Youth Are Not Getting Needed Treatment

June 30, 2009

Could Canada be on the verge of a fundamental transformation of mental health care?

Dr. Simon Davidson, psychiatrist at the Children’s hospital of Eastern Ontario (CHEO) and the Royal Ottawa Mental Health Centre, believes this could be the case.

He was the guest speaker at the Phoenix Centre for Children and Families annual general meeting, held recently in the community room at Miramichi Lodge in Pembroke.

The meeting was attended by about 50 staff, community partners and interested members of the community.

As the chairman of the Child and Youth Advisory Committee for the Mental Health Commission of Canada, Dr. Davidson has been guiding the commission as it works at stimulating a transformation of mental health services within the Canada and Ontario.

Dr. Davidson said mental health is the poor orphan of the health care system and yet it is the one illness that at some point will affect virtually every Canadian either directly or indirectly through a friend or family member.

He said 15 to 20 per cent of youth aged four to 18 have at least one diagnosable mental illness.

Continuing he stated that if youth were actually screened, the percentage would be higher.

Of those diagnosed, he said only one in six is receiving any kind of care.

“Ask yourself what if that were hip and knee replacements for adults and only one out of six actually received a replacement. I tell you, governments would fall. Why should it be different for our youth? It should be better,” he stated.

Continuing to illustrate the importance of mental health care for children, he said that 70 per cent of adults with mental illness had the illness manifest before the age of 18. The economic cost of employees and family members with mental illness was estimated by Dr. Davidson to be $51 billion annually.

“This is not rocket science. A major investment needs to be made to child and youth mental health services,” he said.

He believes that all children can benefit from mental health services, not just those diagnosed with a mental illness.

He said it would be of great benefit if four and five year olds were taught how to cope with life stresses in an adaptive way.

While praising certain “pockets of excellence” such as the Phoenix Centre, Dr. Davidson sees many problems with the current methods of delivering mental health services.

He is concerned about the fragmentation of services and believes that great hope lies in the co-ordination of services and providers. Breaking down barriers was one of his key messages.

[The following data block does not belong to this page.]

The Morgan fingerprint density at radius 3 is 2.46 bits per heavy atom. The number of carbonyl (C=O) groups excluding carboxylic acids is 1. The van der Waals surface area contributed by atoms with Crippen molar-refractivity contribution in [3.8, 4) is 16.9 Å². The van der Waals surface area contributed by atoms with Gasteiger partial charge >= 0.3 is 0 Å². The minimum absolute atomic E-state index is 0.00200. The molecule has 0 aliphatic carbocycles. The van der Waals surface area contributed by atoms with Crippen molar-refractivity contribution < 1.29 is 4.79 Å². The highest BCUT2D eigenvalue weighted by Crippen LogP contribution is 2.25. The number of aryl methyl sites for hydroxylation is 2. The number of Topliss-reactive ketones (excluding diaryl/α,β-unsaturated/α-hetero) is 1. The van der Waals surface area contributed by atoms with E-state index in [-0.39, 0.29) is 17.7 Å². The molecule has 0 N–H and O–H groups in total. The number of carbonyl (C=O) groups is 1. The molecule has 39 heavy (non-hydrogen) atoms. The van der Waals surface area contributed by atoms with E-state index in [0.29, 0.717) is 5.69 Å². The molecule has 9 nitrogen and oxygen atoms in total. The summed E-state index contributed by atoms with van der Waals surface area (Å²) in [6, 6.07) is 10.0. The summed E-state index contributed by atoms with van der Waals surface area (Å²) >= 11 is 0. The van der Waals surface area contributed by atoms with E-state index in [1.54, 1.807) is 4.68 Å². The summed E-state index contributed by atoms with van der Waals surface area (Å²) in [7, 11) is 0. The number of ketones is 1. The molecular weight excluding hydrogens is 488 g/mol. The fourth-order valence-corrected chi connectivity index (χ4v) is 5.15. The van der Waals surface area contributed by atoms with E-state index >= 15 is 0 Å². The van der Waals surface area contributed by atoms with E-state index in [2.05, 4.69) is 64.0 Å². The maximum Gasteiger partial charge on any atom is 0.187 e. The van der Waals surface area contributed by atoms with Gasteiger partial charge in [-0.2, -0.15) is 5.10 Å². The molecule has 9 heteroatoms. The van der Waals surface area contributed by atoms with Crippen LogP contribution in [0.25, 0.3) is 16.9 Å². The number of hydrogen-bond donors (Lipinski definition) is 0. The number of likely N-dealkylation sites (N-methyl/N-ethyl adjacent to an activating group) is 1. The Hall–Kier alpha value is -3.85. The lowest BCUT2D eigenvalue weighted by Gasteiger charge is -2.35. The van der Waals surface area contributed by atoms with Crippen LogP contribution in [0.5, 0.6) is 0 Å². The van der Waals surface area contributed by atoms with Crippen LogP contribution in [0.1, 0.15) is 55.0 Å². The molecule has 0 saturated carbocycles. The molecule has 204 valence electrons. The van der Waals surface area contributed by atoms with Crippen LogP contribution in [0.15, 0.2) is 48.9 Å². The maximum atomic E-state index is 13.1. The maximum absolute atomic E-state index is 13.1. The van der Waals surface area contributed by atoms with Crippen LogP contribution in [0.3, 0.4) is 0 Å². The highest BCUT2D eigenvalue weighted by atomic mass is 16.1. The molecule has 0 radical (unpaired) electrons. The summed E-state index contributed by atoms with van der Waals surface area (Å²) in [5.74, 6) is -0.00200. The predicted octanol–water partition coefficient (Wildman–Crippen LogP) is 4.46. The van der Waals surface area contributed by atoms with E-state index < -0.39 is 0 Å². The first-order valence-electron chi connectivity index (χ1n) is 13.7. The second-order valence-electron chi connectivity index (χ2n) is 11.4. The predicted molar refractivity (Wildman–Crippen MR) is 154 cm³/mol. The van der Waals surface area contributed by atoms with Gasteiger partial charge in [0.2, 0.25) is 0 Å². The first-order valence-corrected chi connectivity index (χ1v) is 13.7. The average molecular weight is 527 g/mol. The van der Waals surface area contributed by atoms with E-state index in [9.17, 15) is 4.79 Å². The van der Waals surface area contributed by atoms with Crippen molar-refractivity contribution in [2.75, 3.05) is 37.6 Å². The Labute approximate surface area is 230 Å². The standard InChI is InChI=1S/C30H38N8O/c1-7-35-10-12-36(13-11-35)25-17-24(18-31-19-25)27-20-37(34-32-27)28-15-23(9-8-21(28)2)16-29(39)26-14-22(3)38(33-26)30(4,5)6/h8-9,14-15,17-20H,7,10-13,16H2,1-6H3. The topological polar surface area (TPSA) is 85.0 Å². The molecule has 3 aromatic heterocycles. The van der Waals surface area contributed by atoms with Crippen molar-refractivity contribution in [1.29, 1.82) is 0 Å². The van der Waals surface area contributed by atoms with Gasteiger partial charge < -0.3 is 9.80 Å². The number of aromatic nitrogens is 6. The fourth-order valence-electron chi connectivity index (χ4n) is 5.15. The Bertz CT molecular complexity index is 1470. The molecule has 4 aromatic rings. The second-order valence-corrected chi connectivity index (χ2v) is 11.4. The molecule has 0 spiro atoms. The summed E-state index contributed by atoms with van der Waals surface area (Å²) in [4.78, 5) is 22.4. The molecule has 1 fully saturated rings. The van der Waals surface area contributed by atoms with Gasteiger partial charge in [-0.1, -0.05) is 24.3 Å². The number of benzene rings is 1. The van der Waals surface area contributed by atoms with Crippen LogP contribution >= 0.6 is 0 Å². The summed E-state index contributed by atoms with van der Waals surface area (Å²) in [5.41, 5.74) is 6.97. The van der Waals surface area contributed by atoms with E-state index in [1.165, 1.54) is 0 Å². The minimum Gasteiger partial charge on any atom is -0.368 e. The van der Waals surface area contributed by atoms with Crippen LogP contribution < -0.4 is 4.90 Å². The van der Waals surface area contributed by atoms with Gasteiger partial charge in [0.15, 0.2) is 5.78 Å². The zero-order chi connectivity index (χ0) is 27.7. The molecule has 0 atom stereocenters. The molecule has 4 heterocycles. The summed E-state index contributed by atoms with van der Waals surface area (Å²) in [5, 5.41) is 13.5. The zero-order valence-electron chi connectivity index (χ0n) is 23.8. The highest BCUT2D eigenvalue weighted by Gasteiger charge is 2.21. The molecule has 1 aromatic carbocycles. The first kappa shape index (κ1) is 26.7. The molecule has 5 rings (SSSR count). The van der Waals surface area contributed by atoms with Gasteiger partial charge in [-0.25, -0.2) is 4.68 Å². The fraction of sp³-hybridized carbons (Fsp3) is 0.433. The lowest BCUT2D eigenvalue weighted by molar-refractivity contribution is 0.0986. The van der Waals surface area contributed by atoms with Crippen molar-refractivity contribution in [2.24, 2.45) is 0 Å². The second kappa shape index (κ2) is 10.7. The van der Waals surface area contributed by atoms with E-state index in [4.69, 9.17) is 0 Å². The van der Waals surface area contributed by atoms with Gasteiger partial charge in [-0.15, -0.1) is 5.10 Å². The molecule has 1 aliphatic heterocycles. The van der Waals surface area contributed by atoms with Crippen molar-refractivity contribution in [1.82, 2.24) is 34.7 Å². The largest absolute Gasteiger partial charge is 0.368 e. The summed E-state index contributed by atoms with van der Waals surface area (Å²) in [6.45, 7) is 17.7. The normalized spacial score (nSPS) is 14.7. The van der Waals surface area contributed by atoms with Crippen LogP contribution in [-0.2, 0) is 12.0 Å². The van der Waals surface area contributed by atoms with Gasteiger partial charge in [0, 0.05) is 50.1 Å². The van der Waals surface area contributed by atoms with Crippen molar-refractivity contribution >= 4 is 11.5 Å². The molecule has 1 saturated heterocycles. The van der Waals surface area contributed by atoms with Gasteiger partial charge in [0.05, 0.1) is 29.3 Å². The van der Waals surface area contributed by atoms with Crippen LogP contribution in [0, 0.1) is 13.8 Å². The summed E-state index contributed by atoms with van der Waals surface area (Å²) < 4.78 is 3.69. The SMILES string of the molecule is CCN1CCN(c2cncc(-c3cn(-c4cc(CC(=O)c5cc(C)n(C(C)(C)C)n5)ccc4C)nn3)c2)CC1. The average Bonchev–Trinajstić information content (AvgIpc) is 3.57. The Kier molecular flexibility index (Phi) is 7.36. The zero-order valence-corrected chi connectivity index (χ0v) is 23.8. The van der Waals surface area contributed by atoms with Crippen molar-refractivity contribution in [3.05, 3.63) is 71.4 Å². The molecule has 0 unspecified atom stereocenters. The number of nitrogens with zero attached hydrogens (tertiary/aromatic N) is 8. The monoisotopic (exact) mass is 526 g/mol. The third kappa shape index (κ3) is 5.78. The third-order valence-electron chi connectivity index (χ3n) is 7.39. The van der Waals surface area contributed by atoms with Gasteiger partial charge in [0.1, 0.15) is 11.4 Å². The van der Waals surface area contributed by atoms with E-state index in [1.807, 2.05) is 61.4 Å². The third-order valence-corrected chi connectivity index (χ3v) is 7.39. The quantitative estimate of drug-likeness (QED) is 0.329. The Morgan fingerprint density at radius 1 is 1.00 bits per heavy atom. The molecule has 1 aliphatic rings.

Illustrating, he said that mental health workers whether psychiatrists, psychologists, social workers, or nurses are all trained separately.

His vision would see the common parts of each specialities’ training done together to better facilitate interdisciplinary teams rather than everyone learning in isolation.

Dr. Davidson said Canada is the only G8 country without a national mental health strategy although the commission is working at developing one.

He pointed out that while the government increased the overall health care budget in Ontario 3.6 per cent during this time of fiscal decline, no extra money was allotted for children and youth mental health, which is not inside the health care envelope but inside the Ministry of Children and Youth Services.

“Children and youth mental health is a health service, it is just in a different ministry. It should be awarded increases the same as health care,” he said.

Dr. Davidson believes that people, not governments lead.

“We need a strong social movement in which we are all saying the same thing to governments and politicians so that child and youth mental health get the resources it deserves,” he said.

Following Dr. Davidson’s address, the business portion of the meeting began.

Phoenix Centre board of directors president Ron Parker described the 2008-09 operational year as highly successful.

“Many program objectives were accomplished and many children and families throughout all regions of Renfrew County benefitted from a wide array of group and individual mental health services,” he said.

Looking forward he said the leadership of the Phoenix Centre has expressed a vision that pushes the envelope of integration, collaboration and consultation.

“We will be led by evidence-based programs that show value in the reduction of family concerns and effective treatment of children’s mental health problems,” he said.

Centre executive director Greg Lubimiv shared many of the same concerns expressed by Dr. Davidson, including the lack of funding.

“In the end it will be up to all of us to give voice to the need to make mental health, and in particular, children’s mental health as important as physical health and education of our children,” Mr. Lubimiv said.

He praised the centre’s work with the military and thanked its many community partners.

“…I be amazed that we move forward and we continue to make a difference in the lives of so many children, youth and their families,” he said.

The budget figures for the 2008-09 operating year were also presented.

The centre’s budget has increased nearly seven per cent over 2008 resulting mainly from increased salaries, building occupancy and program expenses.

Increases to the centre’s revenue from the Petawawa Military Family Resource Centre and from a provincial grant have balanced out the budget.

The 2009 budget indicates the centre should be in the black $78,392 which gives it a slim two per cent operating cushion.

The centre served 907 unique clients during the last operating year.

Anthony Dixon is a Daily Observer reporter

Article ID# 1635456

Reproduced from